The design of efficient stated choice experiments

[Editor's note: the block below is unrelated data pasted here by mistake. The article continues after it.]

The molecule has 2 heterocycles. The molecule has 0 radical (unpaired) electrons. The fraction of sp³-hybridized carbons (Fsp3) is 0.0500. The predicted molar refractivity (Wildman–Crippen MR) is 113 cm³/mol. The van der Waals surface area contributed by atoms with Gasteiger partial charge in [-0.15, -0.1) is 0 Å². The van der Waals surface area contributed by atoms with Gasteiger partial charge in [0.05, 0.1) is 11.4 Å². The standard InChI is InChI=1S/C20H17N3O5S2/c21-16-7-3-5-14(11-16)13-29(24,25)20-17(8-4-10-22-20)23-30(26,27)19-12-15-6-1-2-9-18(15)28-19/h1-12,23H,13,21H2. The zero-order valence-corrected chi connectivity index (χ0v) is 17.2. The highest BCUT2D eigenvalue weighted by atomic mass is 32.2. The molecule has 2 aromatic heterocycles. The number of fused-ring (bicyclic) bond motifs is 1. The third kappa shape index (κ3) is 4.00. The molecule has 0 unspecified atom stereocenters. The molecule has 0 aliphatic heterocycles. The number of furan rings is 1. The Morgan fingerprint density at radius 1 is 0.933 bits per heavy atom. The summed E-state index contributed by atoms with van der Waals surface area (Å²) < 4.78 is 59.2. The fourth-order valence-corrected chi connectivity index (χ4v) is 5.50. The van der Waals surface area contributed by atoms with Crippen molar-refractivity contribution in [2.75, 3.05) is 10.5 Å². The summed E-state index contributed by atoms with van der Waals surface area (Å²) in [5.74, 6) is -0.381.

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Making choices is a fundamental part of life. Whether it be the food that we eat, how we get from A to B, or the things that we do or do not purchase, choices are made all of the time. The ability to understand and influence these choices is valuable in many areas such as marketing, health economics, tourism, transportation research, and public policy. Choice experiments allow researchers in these areas to show respondents sets of options, described by attributes, and use the attributes of the chosen options to determine how important each of the attributes are to the 'attractiveness' of any option. From this information market share or policy acceptability can be predicted. In this thesis we look at optimal designs for the multinomial logit (MNL) model, and for two extensions of this model. The first extension incorporates tied preferences, and is based on the extension of the Bradley-Terry model introduced by Davidson [1970]. The second extension allows the researcher to estimate the effect that the position of an item in the set of alternatives has on the perceived merit of the item. This extension is based on the extension of the Bradley-Terry model introduced by Davidson and Beaver [1977]. We prove results that give optimal designs, both for the extensions of the Bradley-Terry model and the extensions of the MNL model, and conduct simulations of these models. Finally, we prove results that give optimal designs for the MNL model when the starting design is an orthogonal array constructed using the Rao-Hamming construction, rather than a complete factorial design.
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